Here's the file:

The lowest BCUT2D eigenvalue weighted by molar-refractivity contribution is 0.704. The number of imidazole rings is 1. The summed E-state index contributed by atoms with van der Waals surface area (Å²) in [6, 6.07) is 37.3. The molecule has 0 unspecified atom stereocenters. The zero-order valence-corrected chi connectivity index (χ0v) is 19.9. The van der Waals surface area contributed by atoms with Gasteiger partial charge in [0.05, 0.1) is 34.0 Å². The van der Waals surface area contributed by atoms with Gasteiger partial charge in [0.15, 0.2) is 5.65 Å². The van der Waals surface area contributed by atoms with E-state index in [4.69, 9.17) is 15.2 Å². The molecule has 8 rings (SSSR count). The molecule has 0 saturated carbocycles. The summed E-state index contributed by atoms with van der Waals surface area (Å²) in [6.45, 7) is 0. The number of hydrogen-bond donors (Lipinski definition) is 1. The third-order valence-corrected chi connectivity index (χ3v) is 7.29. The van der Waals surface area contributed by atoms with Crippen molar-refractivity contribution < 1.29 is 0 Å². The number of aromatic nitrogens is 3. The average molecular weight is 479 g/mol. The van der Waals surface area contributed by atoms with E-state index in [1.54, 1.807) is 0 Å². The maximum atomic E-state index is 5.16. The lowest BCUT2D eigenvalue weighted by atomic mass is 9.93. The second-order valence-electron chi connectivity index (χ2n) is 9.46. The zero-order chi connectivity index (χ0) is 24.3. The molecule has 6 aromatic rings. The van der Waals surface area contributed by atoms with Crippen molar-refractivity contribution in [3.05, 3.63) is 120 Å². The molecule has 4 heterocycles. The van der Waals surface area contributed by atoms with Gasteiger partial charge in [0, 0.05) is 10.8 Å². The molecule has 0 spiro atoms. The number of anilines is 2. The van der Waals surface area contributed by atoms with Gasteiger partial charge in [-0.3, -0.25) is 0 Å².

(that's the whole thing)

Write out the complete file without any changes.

The lowest BCUT2D eigenvalue weighted by molar-refractivity contribution is 0.704. The number of imidazole rings is 1. The summed E-state index contributed by atoms with van der Waals surface area (Å²) in [6, 6.07) is 37.3. The molecule has 0 unspecified atom stereocenters. The zero-order valence-corrected chi connectivity index (χ0v) is 19.9. The van der Waals surface area contributed by atoms with Gasteiger partial charge in [0.05, 0.1) is 34.0 Å². The van der Waals surface area contributed by atoms with Gasteiger partial charge in [0.15, 0.2) is 5.65 Å². The van der Waals surface area contributed by atoms with E-state index in [4.69, 9.17) is 15.2 Å². The molecule has 8 rings (SSSR count). The molecule has 0 saturated carbocycles. The summed E-state index contributed by atoms with van der Waals surface area (Å²) in [6.45, 7) is 0. The number of hydrogen-bond donors (Lipinski definition) is 1. The third-order valence-corrected chi connectivity index (χ3v) is 7.29. The van der Waals surface area contributed by atoms with Crippen molar-refractivity contribution < 1.29 is 0 Å². The number of aromatic nitrogens is 3. The average molecular weight is 479 g/mol. The van der Waals surface area contributed by atoms with E-state index in [1.54, 1.807) is 0 Å². The maximum atomic E-state index is 5.16. The lowest BCUT2D eigenvalue weighted by atomic mass is 9.93. The second-order valence-electron chi connectivity index (χ2n) is 9.46. The zero-order chi connectivity index (χ0) is 24.3. The molecule has 6 aromatic rings. The van der Waals surface area contributed by atoms with Crippen molar-refractivity contribution in [3.05, 3.63) is 120 Å². The molecule has 4 heterocycles. The van der Waals surface area contributed by atoms with Gasteiger partial charge in [0, 0.05) is 10.8 Å². The molecule has 0 spiro atoms. The number of anilines is 2. The van der Waals surface area contributed by atoms with Gasteiger partial charge in [-0.3, -0.25) is 0 Å².